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Red Rivière

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Fronsac 2006, Château de la Rivière ($29.95, 11588348)
Merlot (83%), Cabernet Sauvignon (7%), Cabernet Franc (5%) and Malbec (5%). Alcoholic fermentation and maceration lasted four weeks and took place in temperature-controlled concrete and stainless steel vats. Malolactic fermentation took place in new barrels. Matured 15 months in French oak barrels, 40% new (with six months on the lees) and 60% second or third passage. 13% ABV.
Primary nose dominated by ripe cassis and blackberry with spice, cedar, dark earth and oak in the background. Denser and heavier than expected but saved by juicy acidity. The sweet, ripe, even a bit brambly fruit is shot through with firm, chewy tannins that still need a year or two to resolve but give the long finish a velvety texture. (Buy again? Fans of big Merlot-based Bordeaux needn’t hesitate but I wouldn’t buy this in preference to a more refreshing and digeste wine like the organic Côtes de Francs from Château du Puy.)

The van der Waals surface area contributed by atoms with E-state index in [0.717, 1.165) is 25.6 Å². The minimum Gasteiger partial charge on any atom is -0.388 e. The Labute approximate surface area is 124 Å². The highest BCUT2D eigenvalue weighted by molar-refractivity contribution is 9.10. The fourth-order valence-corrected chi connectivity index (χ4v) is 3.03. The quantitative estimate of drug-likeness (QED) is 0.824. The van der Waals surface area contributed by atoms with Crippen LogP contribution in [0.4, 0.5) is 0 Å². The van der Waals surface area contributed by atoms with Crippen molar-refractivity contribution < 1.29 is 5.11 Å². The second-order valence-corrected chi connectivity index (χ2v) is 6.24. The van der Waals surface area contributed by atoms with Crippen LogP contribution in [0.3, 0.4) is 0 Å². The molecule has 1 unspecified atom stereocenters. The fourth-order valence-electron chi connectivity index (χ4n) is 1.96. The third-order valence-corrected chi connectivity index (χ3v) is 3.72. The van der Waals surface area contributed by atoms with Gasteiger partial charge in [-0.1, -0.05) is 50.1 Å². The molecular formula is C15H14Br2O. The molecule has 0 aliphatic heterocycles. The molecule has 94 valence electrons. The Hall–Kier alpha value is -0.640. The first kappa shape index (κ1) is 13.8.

It comes as a shock to realize that this is the first bottle of Château de la Rivière I’ve tasted in over a decade. While I wouldn’t call the 2006 parkerized, compared with my memory of its more appealingly austere and nuanced siblings from the 1980s and ’90s, it does strike me as a step in that bigger-is-better direction.

Written by carswell

July 9, 2013 at 17:29

Posted in Tasting notes

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